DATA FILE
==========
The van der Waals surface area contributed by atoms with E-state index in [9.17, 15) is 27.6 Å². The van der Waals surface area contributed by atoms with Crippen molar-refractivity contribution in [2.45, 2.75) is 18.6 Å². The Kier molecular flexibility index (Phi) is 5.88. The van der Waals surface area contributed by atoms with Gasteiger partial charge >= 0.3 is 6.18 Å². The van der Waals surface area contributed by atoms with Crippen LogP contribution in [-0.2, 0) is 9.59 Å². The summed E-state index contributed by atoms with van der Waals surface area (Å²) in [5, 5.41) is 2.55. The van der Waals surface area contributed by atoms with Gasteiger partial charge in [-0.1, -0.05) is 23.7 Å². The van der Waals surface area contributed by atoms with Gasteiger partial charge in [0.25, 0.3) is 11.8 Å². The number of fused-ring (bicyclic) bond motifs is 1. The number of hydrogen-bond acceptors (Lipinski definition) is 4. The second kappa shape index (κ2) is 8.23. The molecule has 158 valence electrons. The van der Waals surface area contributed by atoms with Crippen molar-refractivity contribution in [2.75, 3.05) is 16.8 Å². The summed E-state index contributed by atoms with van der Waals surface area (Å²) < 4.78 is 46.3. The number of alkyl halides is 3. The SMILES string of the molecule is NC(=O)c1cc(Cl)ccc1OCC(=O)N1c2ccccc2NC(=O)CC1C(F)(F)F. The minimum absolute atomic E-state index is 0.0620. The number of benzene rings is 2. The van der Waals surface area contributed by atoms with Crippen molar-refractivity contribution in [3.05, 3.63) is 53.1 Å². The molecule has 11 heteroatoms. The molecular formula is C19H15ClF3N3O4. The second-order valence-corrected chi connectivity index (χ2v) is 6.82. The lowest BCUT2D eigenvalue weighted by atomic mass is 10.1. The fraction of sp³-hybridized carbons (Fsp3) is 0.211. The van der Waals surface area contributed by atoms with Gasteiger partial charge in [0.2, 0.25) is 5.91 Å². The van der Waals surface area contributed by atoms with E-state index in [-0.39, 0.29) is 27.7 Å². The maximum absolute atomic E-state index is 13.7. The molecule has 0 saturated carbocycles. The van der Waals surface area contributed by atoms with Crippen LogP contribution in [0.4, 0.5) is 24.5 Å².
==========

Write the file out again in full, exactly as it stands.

The van der Waals surface area contributed by atoms with E-state index in [9.17, 15) is 27.6 Å². The van der Waals surface area contributed by atoms with Crippen molar-refractivity contribution in [2.45, 2.75) is 18.6 Å². The Kier molecular flexibility index (Phi) is 5.88. The van der Waals surface area contributed by atoms with Gasteiger partial charge >= 0.3 is 6.18 Å². The van der Waals surface area contributed by atoms with Crippen LogP contribution in [-0.2, 0) is 9.59 Å². The summed E-state index contributed by atoms with van der Waals surface area (Å²) in [5, 5.41) is 2.55. The van der Waals surface area contributed by atoms with Gasteiger partial charge in [-0.1, -0.05) is 23.7 Å². The van der Waals surface area contributed by atoms with Gasteiger partial charge in [0.25, 0.3) is 11.8 Å². The number of fused-ring (bicyclic) bond motifs is 1. The number of hydrogen-bond acceptors (Lipinski definition) is 4. The second kappa shape index (κ2) is 8.23. The molecule has 158 valence electrons. The van der Waals surface area contributed by atoms with Crippen molar-refractivity contribution in [2.75, 3.05) is 16.8 Å². The summed E-state index contributed by atoms with van der Waals surface area (Å²) < 4.78 is 46.3. The number of alkyl halides is 3. The SMILES string of the molecule is NC(=O)c1cc(Cl)ccc1OCC(=O)N1c2ccccc2NC(=O)CC1C(F)(F)F. The minimum absolute atomic E-state index is 0.0620. The number of benzene rings is 2. The van der Waals surface area contributed by atoms with Crippen molar-refractivity contribution in [3.05, 3.63) is 53.1 Å². The molecule has 11 heteroatoms. The molecular formula is C19H15ClF3N3O4. The second-order valence-corrected chi connectivity index (χ2v) is 6.82. The lowest BCUT2D eigenvalue weighted by atomic mass is 10.1. The fraction of sp³-hybridized carbons (Fsp3) is 0.211. The van der Waals surface area contributed by atoms with Gasteiger partial charge in [0.2, 0.25) is 5.91 Å². The van der Waals surface area contributed by atoms with E-state index in [-0.39, 0.29) is 27.7 Å². The maximum absolute atomic E-state index is 13.7. The molecule has 0 saturated carbocycles. The van der Waals surface area contributed by atoms with Crippen LogP contribution in [0.4, 0.5) is 24.5 Å².